Performance-wise, I did basic tests on the VM I was working in and didn’t get significant differences between either output option, or between using the plugin or enabling the general log. Bear in mind these were basic tests (just a few mysqlslap runs with increasing levels of concurrency), but initially, I would think the advantage of the plugin is its flexibility, and not its performance, which seems to be on par with having the general log enabled.

The flexibility comes from the three variables that can be set to control what is logged by the plugin:
– audit_record_cmds : This is the list of commands you want written to the log (all the lists in these variables are comma separated). As pointed here, anything that would generate a write to the general log will be sent to the plugin, and you can control if it gets written on not with this list. I tested this with “connect,Quit” to log successful and failed connections. Yes, it had to be a capital Q in Quit for that to work, and no, my code-fu was not enough to understand why that is the case. Maybe someone more knowledgeable in MySQL internals can enlighten me here.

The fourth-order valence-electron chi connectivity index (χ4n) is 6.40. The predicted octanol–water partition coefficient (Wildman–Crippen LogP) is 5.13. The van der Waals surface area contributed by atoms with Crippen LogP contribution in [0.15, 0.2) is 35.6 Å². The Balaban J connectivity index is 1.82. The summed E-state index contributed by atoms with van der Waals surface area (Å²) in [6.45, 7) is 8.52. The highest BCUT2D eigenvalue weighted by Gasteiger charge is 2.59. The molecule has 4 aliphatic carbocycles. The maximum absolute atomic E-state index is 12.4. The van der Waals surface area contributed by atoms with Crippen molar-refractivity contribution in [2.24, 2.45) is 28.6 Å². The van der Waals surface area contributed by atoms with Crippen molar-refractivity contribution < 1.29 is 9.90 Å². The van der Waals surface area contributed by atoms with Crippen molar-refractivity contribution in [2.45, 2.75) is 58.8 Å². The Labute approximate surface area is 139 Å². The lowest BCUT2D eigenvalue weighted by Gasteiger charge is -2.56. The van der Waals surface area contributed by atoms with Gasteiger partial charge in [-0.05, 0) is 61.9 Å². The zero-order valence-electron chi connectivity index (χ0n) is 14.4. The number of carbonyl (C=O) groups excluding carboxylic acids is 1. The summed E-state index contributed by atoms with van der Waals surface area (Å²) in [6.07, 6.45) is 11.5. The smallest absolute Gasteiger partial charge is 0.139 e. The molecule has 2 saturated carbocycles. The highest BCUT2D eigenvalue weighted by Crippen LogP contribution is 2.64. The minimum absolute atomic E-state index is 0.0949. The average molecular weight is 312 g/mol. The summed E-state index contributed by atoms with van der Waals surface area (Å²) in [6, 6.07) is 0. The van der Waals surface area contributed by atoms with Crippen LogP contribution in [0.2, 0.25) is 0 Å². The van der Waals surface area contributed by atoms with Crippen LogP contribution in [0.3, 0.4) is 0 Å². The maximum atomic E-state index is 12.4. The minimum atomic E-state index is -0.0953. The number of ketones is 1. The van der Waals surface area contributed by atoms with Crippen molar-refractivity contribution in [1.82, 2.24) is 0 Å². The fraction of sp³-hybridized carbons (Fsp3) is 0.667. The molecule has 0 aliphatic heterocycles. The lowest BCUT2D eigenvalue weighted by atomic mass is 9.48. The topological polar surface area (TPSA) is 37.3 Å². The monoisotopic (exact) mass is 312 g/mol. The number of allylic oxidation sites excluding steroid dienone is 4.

– audit_record_objs : List of database objects (tables, according to the docs) for which you want events written to the log.
– audit_whitelist_users : This one is undocumented on the wiki at the time of writing, and is a list of users for which you do not want events written to the log.

Just for reference, these are the lines I had to add to my config file for the plugin to work (plus one commented line for switching between file and socket for output):

audit_offsets=6464, 6512, 4072, 4512, 104, 2584

Notice the audit_offsets that I mentioned had to be extracted due to this Percona Server version not being included in the binary.

And here’s a few sample output lines generated by the plugin with this configuration:


In conclusion, the plugin API seems to be opening new possibilities of extending MySQL’s behavior in a way that, once set up, is transparent to users, and the McAfee MySQL Audit Plugin is only one of example of what can be achieved with it. It is a very good one for me, since I think proper audit trail support has been an important missing feature on the server, which has made using MySQL in PCI or SOX compliant environments, to name just two, artificially complicated, as one had to rely on too much info (general log) or external help (snort or similar IDS).

The post Experiences with the McAfee MySQL Audit Plugin appeared first on MySQL Performance Blog.